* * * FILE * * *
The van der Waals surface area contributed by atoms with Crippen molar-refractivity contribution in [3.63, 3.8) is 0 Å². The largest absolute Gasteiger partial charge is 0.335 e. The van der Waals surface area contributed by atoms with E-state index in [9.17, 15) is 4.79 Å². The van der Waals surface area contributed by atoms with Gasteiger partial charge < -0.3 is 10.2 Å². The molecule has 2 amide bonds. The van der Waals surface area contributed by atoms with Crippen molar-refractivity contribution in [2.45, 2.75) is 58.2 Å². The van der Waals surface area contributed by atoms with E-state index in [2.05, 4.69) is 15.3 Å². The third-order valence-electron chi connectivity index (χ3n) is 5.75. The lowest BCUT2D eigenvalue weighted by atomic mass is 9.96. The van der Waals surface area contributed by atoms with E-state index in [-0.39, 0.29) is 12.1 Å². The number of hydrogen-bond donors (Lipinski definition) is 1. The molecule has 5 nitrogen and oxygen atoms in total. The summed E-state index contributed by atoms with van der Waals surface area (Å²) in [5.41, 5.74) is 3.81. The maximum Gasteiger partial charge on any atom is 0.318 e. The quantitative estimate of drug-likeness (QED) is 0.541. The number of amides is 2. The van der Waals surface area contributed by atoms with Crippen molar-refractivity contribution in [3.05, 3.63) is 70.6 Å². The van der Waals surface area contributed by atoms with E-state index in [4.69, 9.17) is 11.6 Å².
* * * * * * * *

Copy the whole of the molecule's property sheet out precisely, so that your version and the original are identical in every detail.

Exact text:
The van der Waals surface area contributed by atoms with Crippen molar-refractivity contribution in [3.63, 3.8) is 0 Å². The largest absolute Gasteiger partial charge is 0.335 e. The van der Waals surface area contributed by atoms with E-state index in [9.17, 15) is 4.79 Å². The van der Waals surface area contributed by atoms with Gasteiger partial charge < -0.3 is 10.2 Å². The molecule has 2 amide bonds. The van der Waals surface area contributed by atoms with Crippen molar-refractivity contribution in [2.45, 2.75) is 58.2 Å². The van der Waals surface area contributed by atoms with E-state index in [2.05, 4.69) is 15.3 Å². The third-order valence-electron chi connectivity index (χ3n) is 5.75. The lowest BCUT2D eigenvalue weighted by atomic mass is 9.96. The van der Waals surface area contributed by atoms with E-state index in [-0.39, 0.29) is 12.1 Å². The number of hydrogen-bond donors (Lipinski definition) is 1. The molecule has 5 nitrogen and oxygen atoms in total. The summed E-state index contributed by atoms with van der Waals surface area (Å²) in [5.41, 5.74) is 3.81. The maximum Gasteiger partial charge on any atom is 0.318 e. The quantitative estimate of drug-likeness (QED) is 0.541. The number of amides is 2. The van der Waals surface area contributed by atoms with Crippen molar-refractivity contribution in [3.05, 3.63) is 70.6 Å². The van der Waals surface area contributed by atoms with E-state index in [4.69, 9.17) is 11.6 Å².